10 Steps to Cyber Security Part 2 of 2

26 Sep 2018

10 Steps to Cyber Security Part 2 of 2


Steve Mair, Senior Cyber Security Consultant


This is the second half of the article which I published last week. I have been overwhelmed with the positive responses to the first article, so I’ll take this opportunity to say thank you very much for your kind words. I’m glad that the article was useful for so many of you, and I hope you get just as much out of this edition. 

This article covers the remaining aspects of the UK Government’s 10 Steps to Cyber Security, and is again aimed at those of you with limited or no cyber / information security awareness. Again my aim is to explain the requirements in a simple manner with no jargon or buzzwords. As last week covered steps 1 to 5, this week we start at 6…

6. The first step we’ll look at in this article is all about User Education and Awareness. Yes, training is a very important part of our controls and which help protect our businesses. It forms a part of many regulatory frameworks, but we shouldn’t just do it because the regulations or contracts we work to require it. 

Within the 10 Steps, the guidance suggests that once you’ve produced all your policies and processes you ensure that those are described within the training you provide. It helps to maintain awareness of cyber risks, and at the very least should mean that all staff are aware of what is expected of them.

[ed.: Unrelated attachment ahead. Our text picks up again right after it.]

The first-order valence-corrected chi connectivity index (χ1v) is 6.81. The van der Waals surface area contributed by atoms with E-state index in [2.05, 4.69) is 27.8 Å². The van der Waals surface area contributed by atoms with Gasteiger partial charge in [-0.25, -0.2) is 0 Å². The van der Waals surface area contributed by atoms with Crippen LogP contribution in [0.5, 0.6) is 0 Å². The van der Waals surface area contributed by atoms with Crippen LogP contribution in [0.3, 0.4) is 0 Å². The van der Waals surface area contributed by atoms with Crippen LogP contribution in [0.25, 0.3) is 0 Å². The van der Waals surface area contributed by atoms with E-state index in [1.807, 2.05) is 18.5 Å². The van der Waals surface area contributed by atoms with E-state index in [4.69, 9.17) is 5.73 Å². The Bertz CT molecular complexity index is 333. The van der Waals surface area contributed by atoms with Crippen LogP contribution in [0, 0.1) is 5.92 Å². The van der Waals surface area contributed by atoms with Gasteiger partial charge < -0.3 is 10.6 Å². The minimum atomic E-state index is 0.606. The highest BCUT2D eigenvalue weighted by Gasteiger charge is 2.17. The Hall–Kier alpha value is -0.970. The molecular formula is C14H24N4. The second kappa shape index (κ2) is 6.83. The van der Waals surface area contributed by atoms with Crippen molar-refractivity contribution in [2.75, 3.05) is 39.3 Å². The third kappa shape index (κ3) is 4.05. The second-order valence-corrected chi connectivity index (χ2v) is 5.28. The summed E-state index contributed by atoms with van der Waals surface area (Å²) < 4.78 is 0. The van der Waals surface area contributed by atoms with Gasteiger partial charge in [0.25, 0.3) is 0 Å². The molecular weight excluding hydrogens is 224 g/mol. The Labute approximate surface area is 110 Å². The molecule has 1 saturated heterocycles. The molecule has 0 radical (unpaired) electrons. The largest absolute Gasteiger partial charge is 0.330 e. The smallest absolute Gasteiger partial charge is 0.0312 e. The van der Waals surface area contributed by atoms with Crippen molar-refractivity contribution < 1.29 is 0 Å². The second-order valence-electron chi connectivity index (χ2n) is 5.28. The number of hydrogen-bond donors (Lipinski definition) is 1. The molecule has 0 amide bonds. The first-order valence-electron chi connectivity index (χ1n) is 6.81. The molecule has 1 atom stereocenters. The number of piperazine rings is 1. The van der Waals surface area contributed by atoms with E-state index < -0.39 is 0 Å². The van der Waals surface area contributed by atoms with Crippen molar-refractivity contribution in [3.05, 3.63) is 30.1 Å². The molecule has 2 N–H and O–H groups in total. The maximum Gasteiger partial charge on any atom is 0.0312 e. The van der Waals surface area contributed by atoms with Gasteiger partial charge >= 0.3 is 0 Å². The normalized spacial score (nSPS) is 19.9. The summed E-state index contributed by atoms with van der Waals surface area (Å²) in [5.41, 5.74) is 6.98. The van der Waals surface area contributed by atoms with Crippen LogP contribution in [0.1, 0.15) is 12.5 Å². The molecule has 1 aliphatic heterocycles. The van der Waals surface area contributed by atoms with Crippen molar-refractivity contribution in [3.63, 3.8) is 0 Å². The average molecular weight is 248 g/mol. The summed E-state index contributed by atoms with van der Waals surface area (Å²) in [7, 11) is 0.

Many companies have for years run this as a kind of “tick box” exercise, where people simply rush to the end as fast as possible just so they can say they’ve completed it for another year. That adds no value. The employee gains nothing and the business is not better protected – but it may be sufficient to meet our regulatory, legal or contractual obligations. 

Good awareness training should help to inform and change behaviour, to make it easier for people to do the right thing than the wrong thing. It should help explain the risks of certain actions in a way that matters and affects the individual: it should explain the “what’s in it for me” question. Humans are the weakest link in any security solution, so we should help them get it right by helping them understand what’s at stake. Many good training solutions now include gamification, or “what would you do” type scenarios. Get the attendees actively involved in the training, rather than passively clicking “Next” to get to the next screen. 

7. Managing User Privileges is the next step. This simply means restricting access to the highest privilege type of account to as few people as possible. You should also monitor user activity if possible, looking out in particular for unusual activity such as logging in at strange times of the day, or for large file transfers out of your business. This also involves looking at audit logs, which you may need help with. 

User accounts on most computers fall into two areas: administrator (also known as admin, superuser, root, or something like that) and standard user.